You can go back to the main page of my GitHub site, or check out my other projects.


There are some other similar programs available on the web, and I made a decision to write another such program in Java.

My aim is to make the most lightweight partition size calculator ever.

When do I need to use this?

This is a good question. But to explain this bullshxx, I'm going to write very long.

Windows uses very weird formulas for converting sizes between megabytes (MB) and gigabytes (GB).

Since Windows 9x, when users make partitions using the FDISK utility, normally they will enter 10240 for 10 GB.

P/S: 1 GB is 1024 MB, in exact.

But in Windows Explorer, it shows up as 9.98 GB, instead of 10.00 GB. This causes problems with some OCD patients. Lel.

Then, some people found a solution. Assume G is the desired partition size in GB, the formula is (G-1)*4+1024*G.

For example, 10 GB. G=10, (10-1)*4+1024*10 = 9*4+10240 = 36+10240 = 10276, so the correct size is 10276 MB.

The problem is solved for some time... Until NTFS appeared. The above formula only works for FAT32 file system.

When users enter 10276 for 10 GB and format that partition as NTFS, in Windows, it shows up as 10.01 GB or 10.02 GB...

Yup, OCD patients will be mad again. :p

So, some other people found another solution. This size is based on cylinder numbers.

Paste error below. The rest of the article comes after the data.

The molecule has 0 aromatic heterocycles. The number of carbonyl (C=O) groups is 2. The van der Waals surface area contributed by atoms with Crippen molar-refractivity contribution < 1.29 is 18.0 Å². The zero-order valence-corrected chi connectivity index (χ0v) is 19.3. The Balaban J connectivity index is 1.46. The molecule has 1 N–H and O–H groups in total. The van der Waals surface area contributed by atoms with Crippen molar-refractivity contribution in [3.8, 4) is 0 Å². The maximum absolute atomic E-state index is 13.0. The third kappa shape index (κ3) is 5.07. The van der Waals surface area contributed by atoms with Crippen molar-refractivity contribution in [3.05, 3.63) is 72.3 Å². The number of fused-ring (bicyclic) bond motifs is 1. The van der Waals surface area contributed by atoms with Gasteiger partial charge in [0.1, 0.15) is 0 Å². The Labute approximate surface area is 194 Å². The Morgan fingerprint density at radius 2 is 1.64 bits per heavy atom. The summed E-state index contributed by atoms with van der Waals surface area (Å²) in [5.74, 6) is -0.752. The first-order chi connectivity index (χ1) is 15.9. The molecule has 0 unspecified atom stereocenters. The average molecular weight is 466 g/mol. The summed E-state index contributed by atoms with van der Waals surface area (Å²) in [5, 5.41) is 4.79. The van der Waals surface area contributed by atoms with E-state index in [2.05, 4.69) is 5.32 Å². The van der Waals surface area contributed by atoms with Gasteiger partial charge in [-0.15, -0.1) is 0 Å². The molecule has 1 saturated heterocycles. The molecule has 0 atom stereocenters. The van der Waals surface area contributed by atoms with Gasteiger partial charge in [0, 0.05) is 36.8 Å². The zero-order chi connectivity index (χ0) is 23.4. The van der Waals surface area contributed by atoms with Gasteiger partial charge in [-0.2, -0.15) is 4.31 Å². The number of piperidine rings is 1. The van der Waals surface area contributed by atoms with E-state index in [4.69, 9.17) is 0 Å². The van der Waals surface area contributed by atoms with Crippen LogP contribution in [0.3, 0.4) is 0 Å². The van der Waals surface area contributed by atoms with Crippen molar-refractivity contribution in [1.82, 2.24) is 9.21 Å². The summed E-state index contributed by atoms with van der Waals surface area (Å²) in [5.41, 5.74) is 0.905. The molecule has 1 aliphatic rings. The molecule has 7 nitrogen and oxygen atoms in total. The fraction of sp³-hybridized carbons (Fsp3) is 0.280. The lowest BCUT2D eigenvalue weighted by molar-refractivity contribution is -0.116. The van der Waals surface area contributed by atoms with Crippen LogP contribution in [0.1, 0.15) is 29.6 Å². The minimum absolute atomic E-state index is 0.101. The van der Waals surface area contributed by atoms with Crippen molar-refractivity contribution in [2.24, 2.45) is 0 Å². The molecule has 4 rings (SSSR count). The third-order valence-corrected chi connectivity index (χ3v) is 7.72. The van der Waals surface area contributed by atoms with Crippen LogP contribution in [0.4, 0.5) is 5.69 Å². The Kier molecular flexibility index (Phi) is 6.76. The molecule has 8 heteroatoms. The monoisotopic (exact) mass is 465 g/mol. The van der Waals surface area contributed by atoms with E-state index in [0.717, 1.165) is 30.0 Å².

Since a hard disk has 255 heads and 63 sectors, hence, the size per cylinder is 512*255*63 = 8225280 B = approximately 7.84423828125 MB.

And since in exact 10 GB is 10240 MB, so let's calculate the number of cylinders.

10240/7.84423828125 = 1305.416744475568004979769685652

Round up the number, no matter what. So, 1306.

Then, remultiply the number of cylinders that is rounded up with the size per cylinder, which is 7.84423828125 MB.

1306*7.84423828125 = 10244.5751953125

Again, round up the number, no matter what. So, 10245 MB.

Problem solved. 10 GB is 10276 MB for FAT32, and 10245 MB for NTFS.

I don't think you will want to calculate so hard every time you make partitions with hard disks... So, this program.

Additional Information (UEFI systems only)

In Windows 10 Setup (or maybe in Windows 7, 8.0 and 8.1 too), there is a step for partitioning. If the hard disk is empty, and you want to create the first primary partition, it will make extra 3 hidden partitions.

The first partition is the recovery partition (450 MB), followed by the EFI system partition (100 MB) for storing boot files, and finally, Microsoft reserved partition (16 MB). These 3 hidden partitions are created before your first primary partition.

And the size of primary partition will be deducted by the same amount used for the three partitions, which is 566 MB.

For example, the desired size for the first primary partition is 60 GB. The calculated size using the above formula is 61444 MB. You will need to enter 61444+566 = 62010 MB to get the primary partition displayed as 60.00 GB correctly.

P/S: Windows NT6 systems (Windows Vista, 7, 8.0, 8.1 and 10) only support NTFS for the system partition, with Windows NT6 installed on it.


Copyright Statements

Copyright © 2016 Lim Chunwei

This work is free. You can redistribute it and/or modify it under the terms of the Do What The Fuck You Want To Public License, Version 2, as published by Sam Hocevar. See the COPYING.WTFPL file for more details.